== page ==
43a Commercial Street, E1 6BD
020 7324 7790 / @somsaa_london
AKA: Get schooled on real Thai cooking
The deal: Was there ever a more anticipated restaurant opening this year than Som Saa? No, no, there was not. After a stellar extended stint at Climpson's Arch last year, showcasing the best in regional Thai grilled food, chef Andy Oliver (along with fellow chef Mark Dobbie and general manager Tom George) put a shout out on a crowdfunding site: did anyone fancy going in on a permanent restaurant? Turns out half of London did, as they smashed their £550,000 target in just a few days. Now, we're in May 2016 and they've finally opened their doors - former textile warehouse doors, actually - in Spitalfields. The bricks-and-mortar version of Som Saa is brilliant for two reasons. One, we can now enjoy the best bits of their pop-up with so many more dishes, and two, we can pre-book booths for groups, rather than spending half the weekend waiting in a queue. Essentially, double the reason to stop off for dinner.
The food: On the night we visit, Tom excitedly tells us that their new venue means there's more room for new kitchenware; several woks and a proper traditional coconut press. This piece of machinery comes all the way from Thailand and allows them to use the freshest juice, cream and flesh from the fruit (nut? Drupe, apparently) across all of Som Saa's dishes and drinks - this is the level of finesse you're dealing with. From the off, the flavours are happily still as intense and fiery as their pop-up - the som tam (papaya salad, £8.5) still registers as the punch-you-in-the-mouth level on the Scoville scale, while their tasty fermented pork sausage (£2.75) paired with peanuts, cabbage and slivers of red chillies still makes the perfect pre-dinner snack. The dry red pork curry (pad prik king, £9.5) was a warming delight, with the bite of the green beans and a mellow tang of lime making it a serious contender for repeat visits. A new veggie dish, the stir-fry pad pak (£8) was a buttery-umami cascade of spring greens and oyster mushrooms, which sat well next to a heat-laden curry and a pouch of sticky rice. The grills were fired up again for a gloriously garlicky wodge of pork neck (mu yaang, £6.5), presented in its own juices and then it was time to stare down their signature beast: the whole, fried seabass (nahm dtok pla thort, £15), stuffed with Issan herbs. A dreamy dessert of palm sugar ice cream and caramelised banana confirmed what we already knew - this is the most masterful Thai cooking you're lucky to find south of the Mekong river.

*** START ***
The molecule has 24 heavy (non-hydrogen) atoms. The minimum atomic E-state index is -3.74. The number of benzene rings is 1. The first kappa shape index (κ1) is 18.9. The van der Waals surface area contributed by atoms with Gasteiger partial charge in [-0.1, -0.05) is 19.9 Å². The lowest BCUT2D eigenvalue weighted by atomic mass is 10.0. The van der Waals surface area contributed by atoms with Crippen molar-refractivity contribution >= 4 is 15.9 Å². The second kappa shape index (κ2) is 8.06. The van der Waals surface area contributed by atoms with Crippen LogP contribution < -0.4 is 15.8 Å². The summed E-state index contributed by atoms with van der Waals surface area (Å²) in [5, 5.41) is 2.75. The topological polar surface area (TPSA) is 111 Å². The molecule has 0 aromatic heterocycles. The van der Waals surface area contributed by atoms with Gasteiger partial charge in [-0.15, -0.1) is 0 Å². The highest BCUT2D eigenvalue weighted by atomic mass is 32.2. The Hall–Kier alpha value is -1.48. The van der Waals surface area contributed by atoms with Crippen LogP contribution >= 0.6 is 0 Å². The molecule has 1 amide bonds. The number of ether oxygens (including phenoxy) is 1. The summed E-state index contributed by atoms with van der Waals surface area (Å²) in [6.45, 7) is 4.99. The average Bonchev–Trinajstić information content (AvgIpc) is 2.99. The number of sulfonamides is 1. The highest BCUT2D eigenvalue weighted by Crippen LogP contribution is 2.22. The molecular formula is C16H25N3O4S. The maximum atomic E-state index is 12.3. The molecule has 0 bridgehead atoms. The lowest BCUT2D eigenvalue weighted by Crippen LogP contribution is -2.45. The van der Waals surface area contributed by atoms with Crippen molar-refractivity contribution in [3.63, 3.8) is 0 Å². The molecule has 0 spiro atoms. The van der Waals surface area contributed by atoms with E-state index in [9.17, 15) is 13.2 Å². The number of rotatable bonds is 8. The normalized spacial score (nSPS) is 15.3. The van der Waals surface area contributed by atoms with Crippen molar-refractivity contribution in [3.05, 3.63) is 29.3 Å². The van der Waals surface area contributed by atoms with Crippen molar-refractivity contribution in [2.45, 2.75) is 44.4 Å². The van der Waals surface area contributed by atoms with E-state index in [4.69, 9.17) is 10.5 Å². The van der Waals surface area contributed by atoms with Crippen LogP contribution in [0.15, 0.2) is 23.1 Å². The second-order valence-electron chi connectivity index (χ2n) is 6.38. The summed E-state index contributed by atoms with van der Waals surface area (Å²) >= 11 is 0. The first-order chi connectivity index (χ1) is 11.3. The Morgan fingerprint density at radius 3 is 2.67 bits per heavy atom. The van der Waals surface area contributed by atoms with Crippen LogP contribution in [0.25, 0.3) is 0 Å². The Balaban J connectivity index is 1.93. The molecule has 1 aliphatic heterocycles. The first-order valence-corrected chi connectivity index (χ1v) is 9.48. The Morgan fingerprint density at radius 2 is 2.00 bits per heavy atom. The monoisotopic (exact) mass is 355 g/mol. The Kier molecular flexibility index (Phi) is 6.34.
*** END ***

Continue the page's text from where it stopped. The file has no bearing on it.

The signature dish: The eyes have it - the fried seabass.
The head chef: Andy Oliver
Damage to pocket: Pretty, pretty good. You know the deal, it's a few shared plates each, so dinner with drinks will work out about £40 a head.
When to dine: Whenever you can avoid the queue, really. We'd recommend going just as they open on a Saturday (6pm) for an early dinner without the wait. Watch out for their new weekend lunch and brunch menu, coming soon.
File under: Chomping Ground favourite, Date night, Great with mates, Celebrate good times, Weekenders